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Boston University Arts & Sciences
CAS Scientists Release Alarming Data on Bat Depopulation
A new study led by Boston University College of Arts & Sciences researchers predicts that one of North America’s most common bat species will be all but extinct in 20 years. A team including BU Postdoctoral Researcher Winifred Frick, BU Professor of Biology Thomas Kunz, and former BU PhD student D. Scott Reynolds (GRS’98) recently released a study documenting the rapid depopulation of little brown myotis, previously one of the most common bat species in North America. This species’ rapid population loss is being caused by an emerging disease affecting hibernating bats in eastern North America. The disease, called White-Nose syndrome (WNS), was first discovered in 2006 in New York State. WNS currently affects at least seven species of bats, including the little brown myotis. The group’s findings will be published as the lead story in the August 8 edition of Science magazine, with Frick the lead author of the paper.$3 Million NSF Grant to Fund Softphone Research
The National Science Foundation (NSF) recently awarded a $3 million grant to support a new research project at Boston University, “Securing the Open Softphone.” Five CAS faculty members – Mark Crovella, Sharon Goldberg, Steven Homer, Leonid Reyzin, and Nikolaos Triandopoulos – will be members of the research team that will study the new threats and promises of softphones – phones that are programmable with software.Chemistry’s Grinstaff is BU’s First “Innovator of the Year”
Boston University Professor Mark W. Grinstaff has won the inaugural Innovator-of-the-Year Award from BU’s Office of Technology Development (OTD), recognizing a faculty member who translates research into innovations that benefit humankind. It was awarded at OTD’s first annual networking event, “Tech, Drugs, & Rock ‘n Roll,” the unofficial kickoff of a University-wide commitment to establish Boston University as the new hub of entrepreneurship in Boston.BU Team Awarded $1.6 Million NIH Grant
An interdisciplinary team of Boston University professors recently won a $1.6 million grant from the National Institutes of Health to develop new ways to target protein-protein interactions with synthetic organic drugs. The project’s goal is to develop new approaches for discovering “drug-like” small molecule inhibitors against challenging protein-protein interaction (PPI) interfaces.CAS Prof Wins Grant To Simplify Computer Network Analysis
Boston University Prof. Mark Crovella, professor of computer science in the College of Arts & Sciences, has been awarded a $450,000 National Science Foundation (NSF) grant. Working with two graduate students, Crovella will use the funds to study ways of simplifying the graphs that are used to describe and understand complex networks.Psychology Profs Win Competitive Department of Defense Grant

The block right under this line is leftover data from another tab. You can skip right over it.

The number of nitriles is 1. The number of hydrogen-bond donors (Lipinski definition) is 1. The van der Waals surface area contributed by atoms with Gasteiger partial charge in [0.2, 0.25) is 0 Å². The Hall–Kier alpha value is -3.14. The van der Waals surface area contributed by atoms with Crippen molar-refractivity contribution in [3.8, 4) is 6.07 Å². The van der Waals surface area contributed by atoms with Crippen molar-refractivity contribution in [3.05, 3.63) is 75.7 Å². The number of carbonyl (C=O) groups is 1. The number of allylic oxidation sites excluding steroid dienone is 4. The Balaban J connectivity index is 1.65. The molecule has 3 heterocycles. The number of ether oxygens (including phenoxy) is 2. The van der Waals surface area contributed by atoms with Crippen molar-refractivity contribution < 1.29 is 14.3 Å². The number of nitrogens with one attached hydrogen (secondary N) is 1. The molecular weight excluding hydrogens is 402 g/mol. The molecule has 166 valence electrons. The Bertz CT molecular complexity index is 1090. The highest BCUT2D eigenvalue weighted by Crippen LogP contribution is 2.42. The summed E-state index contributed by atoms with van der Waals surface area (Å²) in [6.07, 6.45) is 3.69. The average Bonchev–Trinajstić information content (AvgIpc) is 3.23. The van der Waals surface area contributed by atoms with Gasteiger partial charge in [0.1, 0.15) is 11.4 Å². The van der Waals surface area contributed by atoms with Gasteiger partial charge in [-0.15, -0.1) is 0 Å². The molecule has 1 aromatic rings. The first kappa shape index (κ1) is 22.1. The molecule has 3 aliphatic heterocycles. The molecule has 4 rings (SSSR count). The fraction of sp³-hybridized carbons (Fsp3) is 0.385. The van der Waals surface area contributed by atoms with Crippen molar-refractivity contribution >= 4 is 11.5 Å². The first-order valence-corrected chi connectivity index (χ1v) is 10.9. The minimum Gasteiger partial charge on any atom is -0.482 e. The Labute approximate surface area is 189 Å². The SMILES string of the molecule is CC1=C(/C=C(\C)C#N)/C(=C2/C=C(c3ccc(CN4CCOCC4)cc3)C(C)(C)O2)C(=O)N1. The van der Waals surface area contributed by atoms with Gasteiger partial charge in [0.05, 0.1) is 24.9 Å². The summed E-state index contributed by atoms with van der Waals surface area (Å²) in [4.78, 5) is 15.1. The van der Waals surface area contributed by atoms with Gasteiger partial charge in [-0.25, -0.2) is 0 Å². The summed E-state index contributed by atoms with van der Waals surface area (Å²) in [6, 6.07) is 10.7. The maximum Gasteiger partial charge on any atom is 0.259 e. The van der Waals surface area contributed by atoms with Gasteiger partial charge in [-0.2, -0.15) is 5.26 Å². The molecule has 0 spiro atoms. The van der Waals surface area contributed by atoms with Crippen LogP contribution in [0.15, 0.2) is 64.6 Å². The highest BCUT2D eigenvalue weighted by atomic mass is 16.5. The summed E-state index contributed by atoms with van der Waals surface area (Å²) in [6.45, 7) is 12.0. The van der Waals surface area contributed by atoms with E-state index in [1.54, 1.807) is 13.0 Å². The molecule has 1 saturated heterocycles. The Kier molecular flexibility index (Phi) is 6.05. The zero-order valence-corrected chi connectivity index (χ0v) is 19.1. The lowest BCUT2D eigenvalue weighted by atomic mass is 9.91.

On July 16, the Department of Defense (DoD) Office of Naval Research (ONR) presented a $1.5 million three-year grant to a team led by CAS Professor of Psychology Michael Hasselmo. The researchers on this Multidisciplinary University Research Initiative (MURI) include Hasselmo, CAS psychology professors Chantal Stern and Howard Eichenbaum, three researchers at MIT, one at the University of Texas at Austin, and one at University College, London. The grant has the possibility of extension through a fifth year.Freshwater marshes may not withstand hurricanes
A team of researchers including Boston University College of Arts & Sciences Professor of Earth Science Duncan FitzGerald, post-doc Zoe Hughes, and graduate student Nick Howes recently released findings suggesting that current plans to introduce fresh water to inland marshes around the Louisiana Gulf Coast may weaken protective coastal barriers, leaving inland regions more vulnerable to hurricanes. The team also included Ioannis Georgiou, Mark Kulp, and Michael Miner of the University of New Orleans and Jane Smith and John Barras of the U.S. Army Engineer Research and Development Center. Their paper has been accepted for publication in the Proceedings of the National Academy of Sciences.Computer Scientist Wins Microsoft Research Fellowship
Boston University Prof. Evimaria Terzi, assistant professor of computer science in the College of Arts & Sciences, has been awarded a Microsoft Research Faculty Fellowship grant. Terzi and six other promising young researchers from around the world will share in a total grant distribution of $1.4 million. Terzi’s work also is featured in the current issue of Bostonia.Turning Blood Into a Hydrogen Factory
Finally, a story to cheer both environmentalists and vampires: a CAS researcher is working on deriving clean fuel—from blood components. In fact, Sean Elliott’s work is so way-out intriguing that the associate professor of chemistry won a $100,000 grant from the Research Corporation for Science Advancement (RCSA), one of the oldest foundations in the United States.FYE: CAS Café I, Giving Freshmen and Faculty a Taste of Happiness